Vermont, GMOs, and Compelled Speech

June 24, 2014

By Ricardo Carvajal

As widely reported in the press, several food industry trade associations sued the state of Vermont to overturn its recently enacted law requiring that a food “entirely or partially produced with genetic engineering” be labeled with the “clear and conspicuous words ‘produced with genetic engineering’” – with certain exceptions that we won’t delve into here.  That requirement is based in part on legislative findings that “genetically engineered foods potentially pose risks to health, safety, agriculture, and the environment.”  The requirement is intended to help consumers “make informed decisions regarding the potential health effects of the food they purchase and consume and by which, if they choose, persons may avoid potential health risks of food produced from genetic engineering.”

An allegation central to the complaint is that Vermont’s labeling requirement violates the First Amendment because it “compels manufacturers to use their labels to convey an opinion with which they disagree, namely, that consumers should assign significance to the fact that a product contains an ingredient derived from a genetically engineered plant.”  Indeed, as noted above, the law is premised in part on a finding that genetically engineered foods pose potential health and safety risks to which consumers must be alerted so that they can choose to avoid those risks.  The complaint notes that more than twenty years’ worth of federal government reviews have reached contrary conclusions – a contradiction that would seem to lie at the heart of the law’s potential vulnerability.

Setting aside the fact that Vermont’s perspective on the risks posed by genetically engineered foods is at odds with that of the federal government, Vermont’s perspective highlights a conundrum faced by opponents of genetic engineering: the more they emphasize the purported risks presented by genetically engineered foods as a means of justifying labeling requirements, the more the speech that they seek to compel takes on the character of a warning.  In that regard, we were reminded of recent litigation successfully challenging FDA’s regulation requiring graphic warnings for cigarettes (see here).  Obviously, those graphic warnings were qualitatively different from the words “produced with genetic engineering.”  However, from a manufacturer’s perspective, the intended underlying message is similar – in essence, “don’t buy this product.”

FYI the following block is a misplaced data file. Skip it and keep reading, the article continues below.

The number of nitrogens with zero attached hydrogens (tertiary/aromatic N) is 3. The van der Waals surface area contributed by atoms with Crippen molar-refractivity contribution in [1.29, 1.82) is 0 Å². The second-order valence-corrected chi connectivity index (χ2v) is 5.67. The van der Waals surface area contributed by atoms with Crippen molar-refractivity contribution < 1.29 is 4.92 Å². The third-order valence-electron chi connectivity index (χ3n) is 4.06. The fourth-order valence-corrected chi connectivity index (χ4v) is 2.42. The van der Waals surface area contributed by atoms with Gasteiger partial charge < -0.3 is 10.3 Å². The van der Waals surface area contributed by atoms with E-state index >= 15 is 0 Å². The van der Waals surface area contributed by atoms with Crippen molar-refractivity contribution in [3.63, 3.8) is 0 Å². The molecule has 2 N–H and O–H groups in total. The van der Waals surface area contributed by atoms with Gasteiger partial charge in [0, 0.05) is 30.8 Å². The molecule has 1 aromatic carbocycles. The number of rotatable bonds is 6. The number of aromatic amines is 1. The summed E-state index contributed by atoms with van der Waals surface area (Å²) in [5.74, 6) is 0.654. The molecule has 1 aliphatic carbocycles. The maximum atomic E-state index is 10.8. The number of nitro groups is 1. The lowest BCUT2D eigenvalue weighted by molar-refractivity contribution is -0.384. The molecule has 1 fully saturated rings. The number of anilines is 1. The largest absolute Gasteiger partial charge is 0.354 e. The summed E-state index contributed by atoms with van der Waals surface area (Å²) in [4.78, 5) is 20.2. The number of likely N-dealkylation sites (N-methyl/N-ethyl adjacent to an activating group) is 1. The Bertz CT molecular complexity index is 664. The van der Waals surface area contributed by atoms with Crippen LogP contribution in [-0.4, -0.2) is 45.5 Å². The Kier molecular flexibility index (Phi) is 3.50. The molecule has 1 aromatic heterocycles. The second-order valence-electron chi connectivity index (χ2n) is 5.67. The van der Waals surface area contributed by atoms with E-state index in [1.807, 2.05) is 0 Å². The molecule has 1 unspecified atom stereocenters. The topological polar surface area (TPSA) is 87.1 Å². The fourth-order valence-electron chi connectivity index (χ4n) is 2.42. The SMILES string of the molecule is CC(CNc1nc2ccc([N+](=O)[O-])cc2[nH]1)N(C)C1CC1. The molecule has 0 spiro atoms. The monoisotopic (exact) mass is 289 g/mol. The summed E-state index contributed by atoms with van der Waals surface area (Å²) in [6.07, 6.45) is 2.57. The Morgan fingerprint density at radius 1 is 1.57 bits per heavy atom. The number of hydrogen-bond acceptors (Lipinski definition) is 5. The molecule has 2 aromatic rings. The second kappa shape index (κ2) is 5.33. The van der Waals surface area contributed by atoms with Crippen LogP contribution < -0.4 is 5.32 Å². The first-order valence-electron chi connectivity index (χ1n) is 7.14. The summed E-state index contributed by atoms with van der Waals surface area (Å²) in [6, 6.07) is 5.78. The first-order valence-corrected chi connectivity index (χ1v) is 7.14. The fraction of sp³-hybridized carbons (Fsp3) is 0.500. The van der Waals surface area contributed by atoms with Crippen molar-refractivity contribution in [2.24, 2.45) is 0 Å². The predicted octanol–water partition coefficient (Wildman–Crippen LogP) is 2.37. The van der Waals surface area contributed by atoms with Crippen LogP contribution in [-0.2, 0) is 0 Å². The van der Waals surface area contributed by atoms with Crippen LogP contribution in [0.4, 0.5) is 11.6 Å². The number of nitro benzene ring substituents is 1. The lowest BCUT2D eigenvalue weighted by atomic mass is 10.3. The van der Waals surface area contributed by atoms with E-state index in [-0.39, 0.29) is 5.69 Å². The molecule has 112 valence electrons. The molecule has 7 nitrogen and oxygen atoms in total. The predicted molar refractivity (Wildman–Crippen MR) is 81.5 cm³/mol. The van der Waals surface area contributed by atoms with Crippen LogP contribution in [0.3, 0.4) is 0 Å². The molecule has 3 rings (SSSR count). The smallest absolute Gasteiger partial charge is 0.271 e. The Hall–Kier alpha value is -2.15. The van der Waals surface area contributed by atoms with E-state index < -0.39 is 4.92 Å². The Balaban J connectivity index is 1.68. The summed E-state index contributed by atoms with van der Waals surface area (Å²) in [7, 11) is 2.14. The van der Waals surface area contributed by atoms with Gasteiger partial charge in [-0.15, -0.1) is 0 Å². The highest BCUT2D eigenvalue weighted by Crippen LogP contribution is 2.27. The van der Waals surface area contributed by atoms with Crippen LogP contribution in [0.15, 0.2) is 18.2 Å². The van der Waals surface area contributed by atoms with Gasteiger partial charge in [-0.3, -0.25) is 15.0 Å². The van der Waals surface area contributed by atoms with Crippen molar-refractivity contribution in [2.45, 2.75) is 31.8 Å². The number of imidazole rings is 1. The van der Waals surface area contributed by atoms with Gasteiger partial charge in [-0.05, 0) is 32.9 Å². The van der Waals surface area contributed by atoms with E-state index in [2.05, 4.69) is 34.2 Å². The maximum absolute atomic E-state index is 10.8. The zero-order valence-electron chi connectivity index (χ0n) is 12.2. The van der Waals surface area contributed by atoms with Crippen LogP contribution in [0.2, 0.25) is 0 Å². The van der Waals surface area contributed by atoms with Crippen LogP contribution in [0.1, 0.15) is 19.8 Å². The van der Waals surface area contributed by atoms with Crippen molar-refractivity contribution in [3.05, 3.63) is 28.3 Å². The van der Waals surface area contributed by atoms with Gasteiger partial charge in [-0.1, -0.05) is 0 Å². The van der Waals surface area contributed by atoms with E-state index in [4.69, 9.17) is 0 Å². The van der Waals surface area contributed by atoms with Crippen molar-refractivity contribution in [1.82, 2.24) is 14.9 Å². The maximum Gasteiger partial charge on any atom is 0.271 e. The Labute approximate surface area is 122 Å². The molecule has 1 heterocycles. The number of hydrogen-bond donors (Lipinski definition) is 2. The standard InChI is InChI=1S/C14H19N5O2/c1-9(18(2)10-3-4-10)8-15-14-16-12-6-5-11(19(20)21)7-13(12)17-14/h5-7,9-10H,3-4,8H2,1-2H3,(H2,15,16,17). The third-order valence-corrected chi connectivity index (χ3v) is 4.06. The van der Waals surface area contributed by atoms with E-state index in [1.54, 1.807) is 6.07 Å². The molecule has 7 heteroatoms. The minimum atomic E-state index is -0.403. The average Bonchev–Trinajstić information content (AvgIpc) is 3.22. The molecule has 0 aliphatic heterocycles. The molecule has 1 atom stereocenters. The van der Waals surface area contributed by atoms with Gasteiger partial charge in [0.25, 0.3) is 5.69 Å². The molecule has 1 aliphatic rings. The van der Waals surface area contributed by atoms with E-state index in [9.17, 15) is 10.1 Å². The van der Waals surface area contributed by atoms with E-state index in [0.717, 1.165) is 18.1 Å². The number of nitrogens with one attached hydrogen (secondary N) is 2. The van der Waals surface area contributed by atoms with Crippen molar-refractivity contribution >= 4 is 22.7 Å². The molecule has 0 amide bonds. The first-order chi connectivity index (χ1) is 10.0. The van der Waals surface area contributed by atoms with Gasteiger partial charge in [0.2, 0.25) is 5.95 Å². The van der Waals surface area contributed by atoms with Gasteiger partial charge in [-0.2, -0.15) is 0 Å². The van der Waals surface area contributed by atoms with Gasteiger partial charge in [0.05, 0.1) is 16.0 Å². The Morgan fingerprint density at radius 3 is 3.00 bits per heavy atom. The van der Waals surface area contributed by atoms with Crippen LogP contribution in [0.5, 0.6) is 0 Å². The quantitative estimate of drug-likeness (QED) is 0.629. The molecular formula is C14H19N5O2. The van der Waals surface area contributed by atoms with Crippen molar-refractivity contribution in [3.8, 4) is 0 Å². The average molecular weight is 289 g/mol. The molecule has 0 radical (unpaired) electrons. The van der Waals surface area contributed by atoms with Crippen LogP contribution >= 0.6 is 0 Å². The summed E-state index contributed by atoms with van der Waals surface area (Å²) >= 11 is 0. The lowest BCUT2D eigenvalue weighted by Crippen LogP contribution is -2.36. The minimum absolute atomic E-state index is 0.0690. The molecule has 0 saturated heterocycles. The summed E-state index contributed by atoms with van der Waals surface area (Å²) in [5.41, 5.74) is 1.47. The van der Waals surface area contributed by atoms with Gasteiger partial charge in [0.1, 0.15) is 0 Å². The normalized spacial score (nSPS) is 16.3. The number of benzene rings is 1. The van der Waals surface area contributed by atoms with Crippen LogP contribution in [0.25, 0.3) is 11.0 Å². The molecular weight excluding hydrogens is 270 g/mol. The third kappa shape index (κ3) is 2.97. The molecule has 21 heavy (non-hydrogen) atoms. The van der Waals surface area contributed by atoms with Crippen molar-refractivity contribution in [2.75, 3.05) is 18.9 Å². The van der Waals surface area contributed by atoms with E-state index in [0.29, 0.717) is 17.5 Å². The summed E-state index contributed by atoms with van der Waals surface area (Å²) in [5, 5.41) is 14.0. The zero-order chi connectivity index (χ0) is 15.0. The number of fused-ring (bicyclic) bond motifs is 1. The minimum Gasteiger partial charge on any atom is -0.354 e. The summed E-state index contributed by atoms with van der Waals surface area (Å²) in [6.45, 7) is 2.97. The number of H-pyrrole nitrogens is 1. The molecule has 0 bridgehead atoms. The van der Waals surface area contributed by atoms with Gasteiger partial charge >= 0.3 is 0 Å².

Under what circumstances can the government constitutionally compel a manufacturer to convey such a message?  In the cigarette warning case, the DC Circuit put the question thusly:

[H]ow much leeway should this Court grant the government when it seeks to compel a product’s manufacturer to convey the state’s subjective – and perhaps ideological – view that consumers should reject this otherwise legal, but disfavored, product?

The court was able to side-step that question because FDA’s regulation did not survive the court’s Central Hudson analysis.  We’ll see if a permutation of that question resurfaces as the litigation over Vermont’s law moves forward.